Pure cellulose has the formal empirical composition (C6H10O5)n and, in formal terms, is a B-1,4-polyacetal of cellobiose which, in turn, is made up of two molecules of glucose. Suitable celluloses consist of ca. 500 to 5,000 glucose units and, accordingly, have average molecular weights of 50,000 to 500,000. Other cellulose-based disintegrating agents which may be used in accordance with the present invention are cellulose derivatives obtainable from cellulose by polymer-analog reactions. Such chemically modified celluloses include, for example, products of esterification or etherification reactions in which hydroxy hydrogen atoms were substituted. However, celluloses in which the hydroxy groups have been replaced by functional groups that are not attached by an oxygen atom may also be used as cellulose derivatives. The group of cellulose derivatives includes, for example, alkali metal celluloses, carboxymethyl cellulose (CMC), cellulose esters and ethers and also aminocelluloses.

Preferred wrappers of water-soluble film consist of a polymer with a molecular weight in the range from 5,000 to 500,000 dalton, preferably in the range from 7,500 to 250,000 dalton and more preferably in the range from 10,000 to 100,000 dalton. The water-soluble film which forms the wrapper has a thickness of 1 to 150 μm, preferably 2 to 100 μm, more preferably 5 to 75 μm and most preferably 10 to 50 μm.

The water-soluble films may be produced by various processes. In principle, they may be produced by blowing, extrusion and casting processes. In one preferred process, which starts out from a melt and uses a blowing mandrel, the films are blown with air to form a tube. In the extrusion process, which is another preferred production process, the raw materials plasticized by suitable additives are sprayed to form the films. It may be necessary in the extrusion process to dry the films after spraying. In the casting process, which is another preferred production process, an aqueous polymer preparation is applied to a heatable drying roller, optionally cooled after evaporation of the water and the film formed is removed from the roller. This film may optionally be powdered before or during its removal from the roller.

According to the invention, particularly preferred wrappers for the second measured quantity of a washing preparation are polyvinyl alcohol films which are soluble at a temperature in a range which corresponds to the temperature range of the washing/dishwashing cycle in which the second measured quantity of a washing preparation is used. The temperature in question, for example in the case where the second measured quantity of a washing preparation is a preparation for the main wash cycle of a dishwashing machine, is the temperature of the main wash cycle, for example a temperature in the range from > about 20 to about 55° C., preferably >25° C. to below 45° C. and more preferably a temperature above 30° C. to, for example, 40° C. In the case where the second measured quantity of a washing preparation is a preparation for the clear-rinse cycle of a dishwashing machine, the temperature at which the film dissolves in water is the temperature of the clear-rinse cycle, for example a temperature of >45° C., for example in the range from 50 to 55° C. or even higher. In line with the requirements and typical settings of the machines, other temperature ranges are relevant to washing processes carried out in washing machines, for example up to about 25° C. for the prewash cycle, up to about 90° C. for the main wash cycle and up to about 30° C. for the final wash cycle. The temperatures at which the water-soluble film dissolves can of course be adjusted within wide limits. In addition, films adjusted to a certain water-solubility temperature range (cf. the above-mentioned films of the MOWIOL® type or the SOLUBLON® type) are commercially obtainable. The expert is thus able to select such films according to requirements.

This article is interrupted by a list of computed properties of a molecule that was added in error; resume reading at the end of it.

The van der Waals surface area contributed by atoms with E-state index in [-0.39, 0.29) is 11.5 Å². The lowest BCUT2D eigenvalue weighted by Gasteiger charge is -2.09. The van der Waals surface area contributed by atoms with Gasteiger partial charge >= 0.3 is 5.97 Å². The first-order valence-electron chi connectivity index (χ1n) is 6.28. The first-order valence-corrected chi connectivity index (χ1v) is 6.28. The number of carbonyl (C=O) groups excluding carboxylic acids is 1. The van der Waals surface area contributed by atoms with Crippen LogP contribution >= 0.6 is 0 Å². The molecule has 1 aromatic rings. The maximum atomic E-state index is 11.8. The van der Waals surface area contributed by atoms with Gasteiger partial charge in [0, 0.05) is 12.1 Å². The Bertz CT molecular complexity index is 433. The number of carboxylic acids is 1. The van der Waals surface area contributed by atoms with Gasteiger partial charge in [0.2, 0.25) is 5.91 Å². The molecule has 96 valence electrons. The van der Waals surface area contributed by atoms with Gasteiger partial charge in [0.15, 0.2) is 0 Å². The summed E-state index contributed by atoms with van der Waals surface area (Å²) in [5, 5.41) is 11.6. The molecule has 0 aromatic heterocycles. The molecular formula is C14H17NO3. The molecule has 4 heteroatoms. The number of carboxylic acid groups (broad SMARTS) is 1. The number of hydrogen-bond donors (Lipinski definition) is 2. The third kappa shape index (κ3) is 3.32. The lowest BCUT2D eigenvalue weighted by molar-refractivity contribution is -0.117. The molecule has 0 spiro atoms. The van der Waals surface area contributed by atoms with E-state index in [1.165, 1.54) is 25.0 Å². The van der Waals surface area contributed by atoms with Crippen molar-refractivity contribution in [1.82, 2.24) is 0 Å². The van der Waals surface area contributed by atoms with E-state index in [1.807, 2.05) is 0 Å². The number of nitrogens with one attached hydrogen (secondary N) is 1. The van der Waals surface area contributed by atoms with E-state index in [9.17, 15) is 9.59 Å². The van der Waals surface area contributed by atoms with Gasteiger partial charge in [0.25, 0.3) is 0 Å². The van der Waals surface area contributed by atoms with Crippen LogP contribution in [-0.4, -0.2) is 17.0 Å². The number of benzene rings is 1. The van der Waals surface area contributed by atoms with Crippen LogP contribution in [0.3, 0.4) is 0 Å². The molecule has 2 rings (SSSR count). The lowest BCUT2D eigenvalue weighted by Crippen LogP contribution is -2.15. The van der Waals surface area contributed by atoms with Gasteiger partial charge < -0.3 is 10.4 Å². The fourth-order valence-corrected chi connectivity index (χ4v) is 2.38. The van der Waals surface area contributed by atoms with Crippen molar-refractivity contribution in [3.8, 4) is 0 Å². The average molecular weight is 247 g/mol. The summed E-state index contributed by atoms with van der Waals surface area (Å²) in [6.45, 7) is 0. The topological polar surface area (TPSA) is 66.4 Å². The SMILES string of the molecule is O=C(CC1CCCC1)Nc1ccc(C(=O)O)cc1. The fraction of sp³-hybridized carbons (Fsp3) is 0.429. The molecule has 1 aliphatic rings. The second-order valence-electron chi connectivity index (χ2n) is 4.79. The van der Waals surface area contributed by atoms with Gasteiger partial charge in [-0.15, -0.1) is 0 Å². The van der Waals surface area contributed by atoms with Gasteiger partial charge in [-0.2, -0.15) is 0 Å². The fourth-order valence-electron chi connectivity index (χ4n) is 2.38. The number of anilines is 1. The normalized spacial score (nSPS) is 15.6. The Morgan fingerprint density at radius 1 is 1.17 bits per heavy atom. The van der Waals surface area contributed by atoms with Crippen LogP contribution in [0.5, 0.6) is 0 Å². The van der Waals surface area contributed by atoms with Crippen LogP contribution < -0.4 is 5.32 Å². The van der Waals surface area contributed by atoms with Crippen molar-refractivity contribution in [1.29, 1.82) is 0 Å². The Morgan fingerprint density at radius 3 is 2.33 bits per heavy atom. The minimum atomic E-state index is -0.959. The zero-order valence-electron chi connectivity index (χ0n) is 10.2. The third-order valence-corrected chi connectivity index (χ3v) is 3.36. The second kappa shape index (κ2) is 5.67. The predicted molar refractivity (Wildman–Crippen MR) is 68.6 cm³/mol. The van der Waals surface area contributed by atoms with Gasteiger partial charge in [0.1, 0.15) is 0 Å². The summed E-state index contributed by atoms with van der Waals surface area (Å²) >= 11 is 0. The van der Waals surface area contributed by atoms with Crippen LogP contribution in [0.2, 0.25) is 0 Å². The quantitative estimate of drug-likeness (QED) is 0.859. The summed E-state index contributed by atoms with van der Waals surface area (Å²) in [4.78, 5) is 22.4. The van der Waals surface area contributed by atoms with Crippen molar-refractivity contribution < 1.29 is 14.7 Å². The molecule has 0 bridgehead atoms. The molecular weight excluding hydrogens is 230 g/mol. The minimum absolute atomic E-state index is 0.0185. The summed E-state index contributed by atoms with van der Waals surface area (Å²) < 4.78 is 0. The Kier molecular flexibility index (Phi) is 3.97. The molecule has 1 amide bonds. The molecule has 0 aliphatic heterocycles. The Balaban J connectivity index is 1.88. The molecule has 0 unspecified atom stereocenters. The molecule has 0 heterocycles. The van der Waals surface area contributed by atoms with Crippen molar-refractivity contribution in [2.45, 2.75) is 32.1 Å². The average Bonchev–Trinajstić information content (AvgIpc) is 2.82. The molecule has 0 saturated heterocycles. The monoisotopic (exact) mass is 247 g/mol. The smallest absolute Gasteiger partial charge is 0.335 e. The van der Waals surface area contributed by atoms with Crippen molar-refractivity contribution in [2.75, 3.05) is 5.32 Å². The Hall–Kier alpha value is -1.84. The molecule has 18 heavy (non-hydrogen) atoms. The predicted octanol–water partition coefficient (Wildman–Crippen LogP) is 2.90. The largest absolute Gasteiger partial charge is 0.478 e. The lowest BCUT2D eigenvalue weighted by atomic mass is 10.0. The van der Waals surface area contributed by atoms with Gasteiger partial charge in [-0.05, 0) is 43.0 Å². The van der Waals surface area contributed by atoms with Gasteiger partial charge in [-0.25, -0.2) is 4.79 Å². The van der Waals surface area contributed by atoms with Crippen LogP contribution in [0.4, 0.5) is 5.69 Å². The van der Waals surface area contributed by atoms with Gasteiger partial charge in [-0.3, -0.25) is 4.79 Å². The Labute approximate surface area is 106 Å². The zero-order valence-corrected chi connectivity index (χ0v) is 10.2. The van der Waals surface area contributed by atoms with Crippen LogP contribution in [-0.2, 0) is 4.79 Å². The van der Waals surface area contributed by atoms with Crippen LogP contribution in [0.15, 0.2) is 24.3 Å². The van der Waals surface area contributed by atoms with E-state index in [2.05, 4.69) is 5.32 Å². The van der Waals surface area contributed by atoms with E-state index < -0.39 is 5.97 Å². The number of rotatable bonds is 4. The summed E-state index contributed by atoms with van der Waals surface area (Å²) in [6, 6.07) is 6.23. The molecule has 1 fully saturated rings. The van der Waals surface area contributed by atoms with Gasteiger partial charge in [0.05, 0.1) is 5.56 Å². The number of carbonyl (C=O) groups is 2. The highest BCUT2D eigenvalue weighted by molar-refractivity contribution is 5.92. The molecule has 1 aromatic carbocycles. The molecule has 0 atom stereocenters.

In another preferred embodiment of the present invention, the water-soluble material surrounding the second measured quantity of a washing preparation is a water-soluble capsule. Such capsules are also known from the prior art. They may be, for example, capsules of PVAL, gelatine or similar materials, but are by no means confined to materials such as these. Such capsules are commercially obtainable and are widely used in connection with pharmaceutical preparations and food additives. Capsules of hard gelatine or soft gelatine have proved to be particularly successful and, accordingly, are particularly preferred for the purposes of the invention.

In another preferred embodiment of the invention, the water-soluble material surrounding at least the second measured quantity of a washing preparation is a water-soluble coating. Such coatings or membrane materials are used for coating washing substances in the prior art and, like the film materials, may be adjusted in their physical and chemical properties, for example their solubility in water, melting point or melting range, to meet certain technical requirements. For the purposes of the present invention, coatings soluble in water in the narrower sense are as suitable for coating washing preparations as coatings which dissolve in an aqueous environment providing certain physical or chemical conditions, for example a certain temperature or a certain pH, are established because, for example, they melt and the membrane materials are then dispersed in water so that the ingredients previously surrounded by the coating or membrane are released.